To accomplish these goals, Blendz has elected to play the Product Box and the Buy a Feature Innovation Games with members of the Blendz Customer Advisory Council. We will start with the Product Box game so that participants are more likely to express their own ideas about what is important about their Blendz blender, because they will not yet have seen our ideas about potential new features. To provide extra motivation, we will allow council members to vote on the best overall product box. The winner will receive a $50 coupon.

Following this, we will play the Buy a Feature game. Pam Oliver prepared a sample list of features and their suggested prices and proposed the amount of money that will be given to each participant (see "Key Remaining Action Items"). Some participants will receive more money than others based on their perceived importance to the company. If more than one participant is present from the same company, the amount of money will be distributed equally among company participants, and they will be put into the same group. Because we expect to have three groups of customers engaged in each exercise, we require one Buy a Feature leader for each group. Pam Oliver, Stephan Zunck, and Robert Derby (see Table 3.1) will manage the selling of features for each product group.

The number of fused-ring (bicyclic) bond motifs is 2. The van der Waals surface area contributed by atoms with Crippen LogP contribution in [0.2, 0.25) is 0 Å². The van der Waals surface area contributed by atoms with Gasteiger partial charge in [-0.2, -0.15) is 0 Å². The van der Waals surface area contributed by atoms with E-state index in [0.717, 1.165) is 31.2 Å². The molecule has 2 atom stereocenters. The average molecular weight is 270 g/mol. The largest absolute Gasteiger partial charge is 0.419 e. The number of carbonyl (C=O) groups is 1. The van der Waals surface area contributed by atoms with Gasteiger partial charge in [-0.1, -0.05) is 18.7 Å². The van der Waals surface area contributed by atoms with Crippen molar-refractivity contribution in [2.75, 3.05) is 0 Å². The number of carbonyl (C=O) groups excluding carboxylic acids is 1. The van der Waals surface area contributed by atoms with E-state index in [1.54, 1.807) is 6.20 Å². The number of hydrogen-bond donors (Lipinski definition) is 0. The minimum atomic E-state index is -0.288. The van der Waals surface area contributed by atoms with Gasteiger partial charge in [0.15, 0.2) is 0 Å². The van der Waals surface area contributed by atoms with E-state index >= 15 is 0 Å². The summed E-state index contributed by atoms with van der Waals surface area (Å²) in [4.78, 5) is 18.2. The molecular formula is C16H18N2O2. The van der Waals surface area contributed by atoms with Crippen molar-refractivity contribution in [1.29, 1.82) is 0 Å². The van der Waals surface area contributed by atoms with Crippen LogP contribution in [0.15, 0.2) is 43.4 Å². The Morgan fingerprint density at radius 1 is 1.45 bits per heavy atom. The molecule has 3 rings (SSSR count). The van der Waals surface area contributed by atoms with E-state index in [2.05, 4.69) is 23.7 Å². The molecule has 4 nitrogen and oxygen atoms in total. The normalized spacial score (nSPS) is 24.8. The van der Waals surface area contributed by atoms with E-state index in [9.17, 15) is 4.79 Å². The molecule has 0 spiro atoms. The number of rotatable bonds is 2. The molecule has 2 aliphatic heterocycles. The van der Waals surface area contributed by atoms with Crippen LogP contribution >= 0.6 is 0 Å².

Table 3.1. Blendz Team




Pam Oliver, Product Manager


Franklin Smith, Assistant to the VP of the Fast-Food Sales Division


Pam Oliver


Raj Subramanian, Director of Customer Service

Group leaders for Buy a Feature: